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Glen Ellyn, Illinois - Pottery search results Premier Listings

Common Pottery Terms

Pottery refers to the process of making ceramic household items, like dinnerware, as well as more luxurious items, like teapots and vases, out of clay. Clay is a natural material found in the earth that contains a good deal of water moisture. While still wet, the clay resembles mud and in this stage can be shaped using a variety of pottery tools. Once the shape is complete, the clay will be fired in a kiln, which removes all moisture and allows the clay to become hard. Making pottery is a very involved process and some of the terms are listed below.

  • Ceramics – This word comes from the Greek keramikos which translates to of pottery. Earthenware clays were the earliest type of ceramics, but this group also includes stoneware, porcelain and bone china. Ceramics classes are often taught at art centers, giving beginners and intermediate students an outlet to make their own pieces of ceramic artwork out of clay.
  • Porcelain – A type of ceramic mix that is white. Porcelain is often used to make fine dinnerware and tea services like teapots. The finished product is usually adorned with paint.
  • Potters Wheel – A common pottery tool that is used to shape objects. The clay is placed in the center and then spun around while it is being shaped by hand. This process is also called throwing.
  • Potter's Mark – The term used for the stamp, or mark, that an artist gives their product. It is usually a unique symbol limited to a particular artist or pottery house. Outlet stores usually sell a particular mark.
  • Glaze – A special type of paint that is used for ceramics to give them a brilliant sheen of color. The glaze has to be applied after the clay has been fired in the kiln.
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    Creative Claythings
    2255 W Grand Ave, Chicago, IL 60612
    If you enjoy pottery, then visit our shop today. Our studio offers all products, including dinnerware, teapots, vases, and antiques. We've got items for sale, or you can make your own.
    (312) 421-8000
    Cré Aran ( Pottery by Jan)
    8059 Legend Drive, Franklin, WI 53132
    Functional wheel-thrown stoneware. Specializing in Celtic and American designs.
    (414) 427-1546
    Out On A Whim
    435 Duane St, Glen Ellyn, IL 60137
    (630) 790-8200
    Glazed Expressions
    5117 Main St Ste A, Downers Grove, IL 60515
    (630) 852-8700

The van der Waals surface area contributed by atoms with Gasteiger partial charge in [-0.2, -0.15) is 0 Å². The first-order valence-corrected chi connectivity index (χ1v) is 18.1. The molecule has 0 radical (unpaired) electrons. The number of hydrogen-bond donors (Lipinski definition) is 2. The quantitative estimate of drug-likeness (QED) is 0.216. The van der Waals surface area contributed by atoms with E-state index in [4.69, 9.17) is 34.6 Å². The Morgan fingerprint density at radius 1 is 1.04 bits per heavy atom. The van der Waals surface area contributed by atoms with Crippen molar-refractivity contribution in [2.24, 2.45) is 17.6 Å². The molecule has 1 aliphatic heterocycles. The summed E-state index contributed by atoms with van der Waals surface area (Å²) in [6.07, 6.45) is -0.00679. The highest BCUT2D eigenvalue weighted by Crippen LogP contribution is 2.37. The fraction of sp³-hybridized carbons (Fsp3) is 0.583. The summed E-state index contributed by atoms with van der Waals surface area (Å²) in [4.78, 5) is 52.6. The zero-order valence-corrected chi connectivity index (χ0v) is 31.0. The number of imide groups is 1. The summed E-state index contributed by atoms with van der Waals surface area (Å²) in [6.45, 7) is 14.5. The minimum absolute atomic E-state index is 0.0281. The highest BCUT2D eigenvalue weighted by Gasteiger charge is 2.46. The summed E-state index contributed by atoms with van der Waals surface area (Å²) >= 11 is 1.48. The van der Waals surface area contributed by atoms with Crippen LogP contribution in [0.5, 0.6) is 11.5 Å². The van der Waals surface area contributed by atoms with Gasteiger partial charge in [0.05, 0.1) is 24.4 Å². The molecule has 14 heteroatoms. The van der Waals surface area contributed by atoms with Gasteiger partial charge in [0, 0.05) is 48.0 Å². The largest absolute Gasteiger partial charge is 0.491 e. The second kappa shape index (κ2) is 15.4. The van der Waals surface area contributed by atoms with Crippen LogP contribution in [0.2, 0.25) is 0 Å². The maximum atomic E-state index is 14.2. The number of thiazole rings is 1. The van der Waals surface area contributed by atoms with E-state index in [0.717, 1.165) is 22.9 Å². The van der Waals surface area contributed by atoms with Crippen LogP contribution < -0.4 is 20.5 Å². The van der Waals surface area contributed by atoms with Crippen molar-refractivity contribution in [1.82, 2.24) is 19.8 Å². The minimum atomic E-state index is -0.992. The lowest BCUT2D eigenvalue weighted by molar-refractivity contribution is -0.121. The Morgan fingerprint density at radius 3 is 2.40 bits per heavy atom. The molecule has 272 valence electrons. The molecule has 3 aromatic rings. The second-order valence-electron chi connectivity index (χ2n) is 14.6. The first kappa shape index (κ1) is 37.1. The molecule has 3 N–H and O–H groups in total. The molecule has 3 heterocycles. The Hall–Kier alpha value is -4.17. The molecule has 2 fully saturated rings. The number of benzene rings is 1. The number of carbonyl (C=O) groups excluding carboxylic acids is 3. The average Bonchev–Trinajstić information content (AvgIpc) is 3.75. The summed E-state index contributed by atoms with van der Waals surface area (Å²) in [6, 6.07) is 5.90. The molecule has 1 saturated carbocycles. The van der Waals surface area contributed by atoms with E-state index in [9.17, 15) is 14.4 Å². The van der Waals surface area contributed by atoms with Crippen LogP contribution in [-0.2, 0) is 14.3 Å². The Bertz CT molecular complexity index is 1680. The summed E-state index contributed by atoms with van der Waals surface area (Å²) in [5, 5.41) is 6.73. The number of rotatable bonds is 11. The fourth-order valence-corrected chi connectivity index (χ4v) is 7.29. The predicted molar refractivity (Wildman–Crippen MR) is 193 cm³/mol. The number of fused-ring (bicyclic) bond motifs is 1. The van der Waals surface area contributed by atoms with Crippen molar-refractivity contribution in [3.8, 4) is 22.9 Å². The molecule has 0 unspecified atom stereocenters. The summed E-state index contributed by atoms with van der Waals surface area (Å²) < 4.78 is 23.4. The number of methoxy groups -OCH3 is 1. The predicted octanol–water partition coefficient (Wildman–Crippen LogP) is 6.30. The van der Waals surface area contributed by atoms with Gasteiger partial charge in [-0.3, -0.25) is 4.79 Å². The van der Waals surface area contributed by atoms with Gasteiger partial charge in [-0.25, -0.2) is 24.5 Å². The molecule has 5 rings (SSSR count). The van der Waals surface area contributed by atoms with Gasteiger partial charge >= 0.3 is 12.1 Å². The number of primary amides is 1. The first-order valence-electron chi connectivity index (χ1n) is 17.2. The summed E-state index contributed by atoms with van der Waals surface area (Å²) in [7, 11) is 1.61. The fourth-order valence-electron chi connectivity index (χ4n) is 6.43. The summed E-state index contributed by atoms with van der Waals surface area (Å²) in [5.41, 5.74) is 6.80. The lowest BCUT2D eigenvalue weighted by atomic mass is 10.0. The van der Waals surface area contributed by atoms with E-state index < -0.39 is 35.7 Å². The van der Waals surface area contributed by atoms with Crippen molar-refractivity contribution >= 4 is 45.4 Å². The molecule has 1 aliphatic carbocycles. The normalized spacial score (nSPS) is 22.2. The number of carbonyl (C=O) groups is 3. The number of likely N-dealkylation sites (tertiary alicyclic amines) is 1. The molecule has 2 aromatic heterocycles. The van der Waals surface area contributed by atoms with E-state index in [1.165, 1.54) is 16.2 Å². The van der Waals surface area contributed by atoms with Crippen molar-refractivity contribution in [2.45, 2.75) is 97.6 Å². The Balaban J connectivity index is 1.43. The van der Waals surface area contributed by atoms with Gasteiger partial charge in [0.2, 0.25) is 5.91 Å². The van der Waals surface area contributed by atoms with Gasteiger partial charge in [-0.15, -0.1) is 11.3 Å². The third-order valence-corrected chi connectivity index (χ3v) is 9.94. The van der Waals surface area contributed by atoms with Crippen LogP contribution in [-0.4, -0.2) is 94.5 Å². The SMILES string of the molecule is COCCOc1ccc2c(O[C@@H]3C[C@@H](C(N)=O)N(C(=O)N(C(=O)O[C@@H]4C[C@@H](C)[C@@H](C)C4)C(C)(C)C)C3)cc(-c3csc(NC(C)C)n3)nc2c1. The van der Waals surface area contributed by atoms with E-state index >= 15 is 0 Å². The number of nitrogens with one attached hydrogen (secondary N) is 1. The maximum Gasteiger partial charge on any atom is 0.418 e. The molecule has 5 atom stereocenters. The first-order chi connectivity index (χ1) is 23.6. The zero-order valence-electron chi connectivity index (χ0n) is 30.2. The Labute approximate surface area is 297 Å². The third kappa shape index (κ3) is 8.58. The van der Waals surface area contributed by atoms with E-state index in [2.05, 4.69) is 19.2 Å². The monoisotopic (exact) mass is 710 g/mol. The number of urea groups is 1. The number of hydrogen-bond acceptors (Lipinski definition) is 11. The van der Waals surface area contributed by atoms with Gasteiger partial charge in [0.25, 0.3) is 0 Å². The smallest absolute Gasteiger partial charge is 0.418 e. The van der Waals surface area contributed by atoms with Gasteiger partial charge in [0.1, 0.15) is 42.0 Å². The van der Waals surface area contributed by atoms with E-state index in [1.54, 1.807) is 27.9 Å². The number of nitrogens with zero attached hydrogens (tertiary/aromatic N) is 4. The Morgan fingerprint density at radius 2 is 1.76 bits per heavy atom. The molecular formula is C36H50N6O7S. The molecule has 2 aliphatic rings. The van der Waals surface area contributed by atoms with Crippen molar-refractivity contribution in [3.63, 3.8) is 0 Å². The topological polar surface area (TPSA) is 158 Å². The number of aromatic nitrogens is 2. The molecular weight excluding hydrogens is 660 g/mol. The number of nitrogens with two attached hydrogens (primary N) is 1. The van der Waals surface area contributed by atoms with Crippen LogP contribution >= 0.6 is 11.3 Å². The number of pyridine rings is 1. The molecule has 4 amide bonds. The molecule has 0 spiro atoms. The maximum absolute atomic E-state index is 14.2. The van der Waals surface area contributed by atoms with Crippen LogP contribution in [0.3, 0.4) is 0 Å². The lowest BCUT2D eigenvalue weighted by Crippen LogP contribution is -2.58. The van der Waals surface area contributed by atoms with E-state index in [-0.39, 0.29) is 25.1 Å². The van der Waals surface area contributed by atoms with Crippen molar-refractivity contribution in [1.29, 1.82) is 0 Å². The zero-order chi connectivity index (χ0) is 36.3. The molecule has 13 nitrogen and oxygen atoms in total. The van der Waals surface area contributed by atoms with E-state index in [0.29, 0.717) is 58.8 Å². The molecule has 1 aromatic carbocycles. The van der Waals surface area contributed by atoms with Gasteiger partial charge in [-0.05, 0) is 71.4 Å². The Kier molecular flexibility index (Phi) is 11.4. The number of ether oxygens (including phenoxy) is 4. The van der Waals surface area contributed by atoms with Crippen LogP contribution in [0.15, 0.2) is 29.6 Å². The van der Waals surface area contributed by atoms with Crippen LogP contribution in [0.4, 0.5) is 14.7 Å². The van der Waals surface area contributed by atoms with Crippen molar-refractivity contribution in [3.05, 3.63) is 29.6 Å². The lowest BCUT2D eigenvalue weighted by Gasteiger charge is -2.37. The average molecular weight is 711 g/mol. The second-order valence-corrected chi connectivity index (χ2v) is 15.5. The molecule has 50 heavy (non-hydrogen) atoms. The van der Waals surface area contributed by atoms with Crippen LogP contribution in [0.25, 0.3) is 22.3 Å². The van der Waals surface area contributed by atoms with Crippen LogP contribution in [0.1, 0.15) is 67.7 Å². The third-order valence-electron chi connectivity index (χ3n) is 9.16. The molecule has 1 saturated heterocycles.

Salt Creek Pottery
    195 N York St, Elmhurst, IL 60126
    (630) 617-9931
    Pottery Warehouse
    309 W Ogden Ave, Westmont, IL 60559
    (630) 434-2564
    Pottery Bayou
    117 Water St Ste N, Naperville, IL 60540
    (630) 718-9823
    Crawford Supply - Itasca
    751 N Rohlwing Rd, Itasca, IL 60143
    (800) 542-5550
    Studio 41
    1320 N Route 59 Ste 146, Naperville, IL 60563
    (630) 357-1320
    Old Time Pottery
    1935 N Neltnor Blvd, West Chicago, IL 60185
    (630) 957-5512
    Village Potters
    333 N La Grange Rd, La Grange Park, IL 60526
    (708) 352-2330
    A to Z Wholesale Pottery
    555 Morse Ave, Schaumburg, IL 60193
    (800) 551-7687
    Color Me Mine
    470 Village Center Dr, Willowbrook, IL 60527
    (630) 655-8882
    Le Creuset at Chicago Premium Outlets
    1650 Premium Outlet Blvd Ste 1197, Aurora, IL 60502
    (630) 851-3100
    Le Creuset at Fashion Outlets of Chicago
    5220 Fashion Outlets Way Ste 2, Des Plaines, IL 60018
    (847) 678-3527

    Pottery can include a wide variety of products such as handmade bowls, ceramic plates, vases, teapots, and stoneware. Some of the earliest known pieces of pottery were figurines and bowls. Today many potters focus on dinnerware, dishes, plates, and vases that combine artistic shaping techniques with decorative colors. Not all potters make their dinnerware, stoneware, and porcelain vases with the same techniques. Some, for instance, only make handmade items. They shape the clay objects by hand on a wheel, add a glaze, and then fire it in a hot kiln. Other companies use mechanized processes to create their products. These pieces of pottery tend to cost less than those made by hand, but many people prefer plates, dishes, and accessories made by highly trained artisans. Many stores also focus on different types of pottery products. Gardening stores for instance, will usually have clay pots, but very few of them will keep antique vases and dishes in stock. Instead, consumers should find antique stores that focus on platters, teapots, vases, and other decorative items that have been discontinued. You can learn more about the pottery companies and artisans that work in your area by using a popular search engine to find their websites. Many professional potters invite customers to come to their studios, where they can watch ceramics being made by hand with a turntable and kiln. This gives individuals and groups the opportunity to learn more about making these products and gives them access to unique designs that they cannot buy anywhere else.
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